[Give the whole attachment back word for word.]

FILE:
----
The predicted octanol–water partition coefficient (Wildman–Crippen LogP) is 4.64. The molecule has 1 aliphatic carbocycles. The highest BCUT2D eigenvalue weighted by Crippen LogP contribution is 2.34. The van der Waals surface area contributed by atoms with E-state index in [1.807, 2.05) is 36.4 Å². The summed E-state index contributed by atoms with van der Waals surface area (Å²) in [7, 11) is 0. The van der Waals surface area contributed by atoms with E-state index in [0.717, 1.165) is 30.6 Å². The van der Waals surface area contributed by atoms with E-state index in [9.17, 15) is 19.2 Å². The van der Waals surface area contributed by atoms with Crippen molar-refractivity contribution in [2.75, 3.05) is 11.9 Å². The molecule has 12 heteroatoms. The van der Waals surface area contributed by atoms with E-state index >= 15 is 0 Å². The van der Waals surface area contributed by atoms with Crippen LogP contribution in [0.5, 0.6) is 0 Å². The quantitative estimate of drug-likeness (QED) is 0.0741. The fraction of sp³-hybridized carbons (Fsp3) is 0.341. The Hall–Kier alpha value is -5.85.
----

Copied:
The predicted octanol–water partition coefficient (Wildman–Crippen LogP) is 4.64. The molecule has 1 aliphatic carbocycles. The highest BCUT2D eigenvalue weighted by Crippen LogP contribution is 2.34. The van der Waals surface area contributed by atoms with E-state index in [1.807, 2.05) is 36.4 Å². The summed E-state index contributed by atoms with van der Waals surface area (Å²) in [7, 11) is 0. The van der Waals surface area contributed by atoms with E-state index in [0.717, 1.165) is 30.6 Å². The van der Waals surface area contributed by atoms with E-state index in [9.17, 15) is 19.2 Å². The van der Waals surface area contributed by atoms with Crippen molar-refractivity contribution in [2.75, 3.05) is 11.9 Å². The molecule has 12 heteroatoms. The van der Waals surface area contributed by atoms with E-state index >= 15 is 0 Å². The van der Waals surface area contributed by atoms with Crippen LogP contribution in [0.5, 0.6) is 0 Å². The quantitative estimate of drug-likeness (QED) is 0.0741. The fraction of sp³-hybridized carbons (Fsp3) is 0.341. The Hall–Kier alpha value is -5.85.